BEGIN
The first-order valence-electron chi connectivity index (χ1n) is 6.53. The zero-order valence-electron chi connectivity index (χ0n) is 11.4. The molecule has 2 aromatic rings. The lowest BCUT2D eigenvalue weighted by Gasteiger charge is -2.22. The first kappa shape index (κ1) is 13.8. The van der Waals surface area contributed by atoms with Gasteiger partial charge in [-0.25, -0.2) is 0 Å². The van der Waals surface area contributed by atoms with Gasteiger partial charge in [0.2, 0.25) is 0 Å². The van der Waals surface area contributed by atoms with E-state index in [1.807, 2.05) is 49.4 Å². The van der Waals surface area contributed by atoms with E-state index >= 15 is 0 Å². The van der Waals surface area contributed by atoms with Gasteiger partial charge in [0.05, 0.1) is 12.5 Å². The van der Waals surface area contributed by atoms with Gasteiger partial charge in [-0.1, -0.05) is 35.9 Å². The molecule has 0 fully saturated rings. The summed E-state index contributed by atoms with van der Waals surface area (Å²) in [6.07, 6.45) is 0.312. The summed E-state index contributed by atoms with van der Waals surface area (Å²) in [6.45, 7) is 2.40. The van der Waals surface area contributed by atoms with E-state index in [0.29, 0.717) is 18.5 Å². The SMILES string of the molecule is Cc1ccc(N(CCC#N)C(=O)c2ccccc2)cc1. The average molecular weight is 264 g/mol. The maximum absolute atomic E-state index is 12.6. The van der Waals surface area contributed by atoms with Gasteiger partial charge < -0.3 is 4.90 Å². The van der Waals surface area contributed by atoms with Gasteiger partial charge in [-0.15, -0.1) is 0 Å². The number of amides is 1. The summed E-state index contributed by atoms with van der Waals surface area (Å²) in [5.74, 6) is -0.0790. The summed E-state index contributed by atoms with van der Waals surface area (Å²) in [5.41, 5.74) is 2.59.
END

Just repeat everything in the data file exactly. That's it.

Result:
The first-order valence-electron chi connectivity index (χ1n) is 6.53. The zero-order valence-electron chi connectivity index (χ0n) is 11.4. The molecule has 2 aromatic rings. The lowest BCUT2D eigenvalue weighted by Gasteiger charge is -2.22. The first kappa shape index (κ1) is 13.8. The van der Waals surface area contributed by atoms with Gasteiger partial charge in [-0.25, -0.2) is 0 Å². The van der Waals surface area contributed by atoms with Gasteiger partial charge in [0.2, 0.25) is 0 Å². The van der Waals surface area contributed by atoms with E-state index in [1.807, 2.05) is 49.4 Å². The van der Waals surface area contributed by atoms with E-state index >= 15 is 0 Å². The van der Waals surface area contributed by atoms with Gasteiger partial charge in [0.05, 0.1) is 12.5 Å². The van der Waals surface area contributed by atoms with Gasteiger partial charge in [-0.1, -0.05) is 35.9 Å². The molecule has 0 fully saturated rings. The summed E-state index contributed by atoms with van der Waals surface area (Å²) in [6.07, 6.45) is 0.312. The summed E-state index contributed by atoms with van der Waals surface area (Å²) in [6.45, 7) is 2.40. The van der Waals surface area contributed by atoms with E-state index in [0.29, 0.717) is 18.5 Å². The SMILES string of the molecule is Cc1ccc(N(CCC#N)C(=O)c2ccccc2)cc1. The average molecular weight is 264 g/mol. The maximum absolute atomic E-state index is 12.6. The van der Waals surface area contributed by atoms with Gasteiger partial charge < -0.3 is 4.90 Å². The van der Waals surface area contributed by atoms with Gasteiger partial charge in [-0.15, -0.1) is 0 Å². The number of amides is 1. The summed E-state index contributed by atoms with van der Waals surface area (Å²) in [5.74, 6) is -0.0790. The summed E-state index contributed by atoms with van der Waals surface area (Å²) in [5.41, 5.74) is 2.59.